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  • We Do Not Know What the Future Will Be, Except That There Will Be One
  • Charles B. Lowry, Ph.D. and M. Sue Baughman

During 2010, the Association of Research Libraries (ARL) undertook a scenarios planning project intended to provide a useful new tool for research libraries to apply in the context of planning. The outcome of this effort provides an important resource for improving planning processes. For instance, in considering the normal process of strategic planning, it is standard practice to do an environmental scan to help in assessing the near-term problems that an organization faces. Once that is done, too often the plan that emerges looks a lot like the present or is, at best, slightly incremental in looking forward. This is true in libraries as in other organization. Yet, our literature, our meetings, and, indeed, our daily conversations all are replete with references to the uncertain future and the need for new transformational strategies to carry us into that future. But—what is the future going to be like? Nobody seems to have a clear crystal ball, and the record of “future casting” is spotty at best. Maybe all we know about the future is that there that there will be one. Perhaps that is why it is easier to avoid the exercise of trying to anticipate it and to simply crank out humdrum strategies that do not transform anything. However, if we really do believe that libraries are awash in change, somehow we have to break this pattern and find a way to imagine a different future.

As we consider reasons to break the mold of standard thinking about the future, three quotes from John Maynard Keynes are relevant—“The difficulty lies not so much in developing new ideas, but in escaping from old ones.” Keynes also observed, “The long run is a misleading guide to current affairs. In the long run we are all dead.” This has been variously interpreted to mean that he was interested in short-term rather than long-term gains. In fact, he was saying that inflation would inevitably get out of hand if left to take care of itself over the long haul, equally true for the future of libraries. [End Page 887] Finally, one last bit from Keynes—“It’s better to be roughly right than precisely wrong.”1 There are three elements of scenario thinking that are captured by the great economist in his three quotes:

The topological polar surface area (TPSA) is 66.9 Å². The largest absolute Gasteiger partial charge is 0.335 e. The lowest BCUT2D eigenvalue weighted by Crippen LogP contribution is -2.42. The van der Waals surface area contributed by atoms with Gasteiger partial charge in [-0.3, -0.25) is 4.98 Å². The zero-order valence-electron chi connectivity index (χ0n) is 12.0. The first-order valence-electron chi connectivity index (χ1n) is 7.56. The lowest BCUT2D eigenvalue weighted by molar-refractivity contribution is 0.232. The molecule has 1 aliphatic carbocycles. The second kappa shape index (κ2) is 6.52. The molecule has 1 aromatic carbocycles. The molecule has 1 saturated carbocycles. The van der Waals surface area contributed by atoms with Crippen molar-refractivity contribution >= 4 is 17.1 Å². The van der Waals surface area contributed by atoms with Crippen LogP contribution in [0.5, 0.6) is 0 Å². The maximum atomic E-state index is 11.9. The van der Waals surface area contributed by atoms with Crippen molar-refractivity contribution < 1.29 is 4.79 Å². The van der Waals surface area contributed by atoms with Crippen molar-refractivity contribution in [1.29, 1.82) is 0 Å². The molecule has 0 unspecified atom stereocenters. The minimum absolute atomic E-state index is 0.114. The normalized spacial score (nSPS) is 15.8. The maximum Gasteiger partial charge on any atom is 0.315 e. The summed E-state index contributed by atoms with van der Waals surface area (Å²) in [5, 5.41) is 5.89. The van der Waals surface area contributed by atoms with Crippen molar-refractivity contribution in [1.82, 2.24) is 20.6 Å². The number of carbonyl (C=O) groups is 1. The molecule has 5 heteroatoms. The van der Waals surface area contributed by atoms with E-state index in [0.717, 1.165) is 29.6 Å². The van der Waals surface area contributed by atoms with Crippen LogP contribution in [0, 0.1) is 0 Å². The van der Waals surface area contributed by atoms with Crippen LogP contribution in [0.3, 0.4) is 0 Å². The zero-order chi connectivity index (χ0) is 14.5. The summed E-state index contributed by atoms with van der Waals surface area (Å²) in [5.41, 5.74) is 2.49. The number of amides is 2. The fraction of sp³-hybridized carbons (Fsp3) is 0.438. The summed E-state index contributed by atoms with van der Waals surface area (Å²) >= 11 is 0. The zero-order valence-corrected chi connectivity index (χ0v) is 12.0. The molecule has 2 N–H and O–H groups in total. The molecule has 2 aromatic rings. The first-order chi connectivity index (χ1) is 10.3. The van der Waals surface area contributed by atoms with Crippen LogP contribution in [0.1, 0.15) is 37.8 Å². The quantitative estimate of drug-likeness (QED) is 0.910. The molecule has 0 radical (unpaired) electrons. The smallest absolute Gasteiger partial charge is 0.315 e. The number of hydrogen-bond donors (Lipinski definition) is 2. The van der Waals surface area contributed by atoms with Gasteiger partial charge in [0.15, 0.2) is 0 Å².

• • Breaking out of traditionally framed modes of thinking about the future is essential.

  • • Assuring that our thinking is truly aimed at managing a future that will surely differ drastically from the present is necessary.

  • • Framing our thinking about the future with enough “roughly” correct scenarios that prepare us for what happens in the end is more important than procrastinating in hopes for “precision.”

Scenario planning is designed to help accomplish this. As defined by Jonathan Star and Doug Randall,

[It] is a well-established tool for helping managers deal with situations of significant uncertainty. A scenario project involves a series of exercises where management teams creatively and collaboratively probe the uncertainties that an organization faces today and may encounter in the future. The result is a set of narratives, usually three or four, that describe the different directions that the future could plausibly take. Having created and considered these alternative futures, management teams are better able to navigate both denial and paralysis, and reach sound decisions about emerging growth opportunities. Scenarios help deal with denial. By articulating challenging, yet plausible ways in which the future could evolve, scenarios encourage management teams to “think the unthinkable,” anticipate surprises, and rehearse new possibilities. In scenario exercises, we encourage teams to think about what strategies they would pursue under very different scenarios or external circumstances.2

Scenario planning has come into wide use in business and government, and its use is expanding into the not-for-profit world. The advantage of a scenario planning process is that it postulates not one but a variety of possible futures to be used as rubrics to think about and to deal with different organizational futures. No single scenario can ever capture the future with accuracy. On the...


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pp. 887-894
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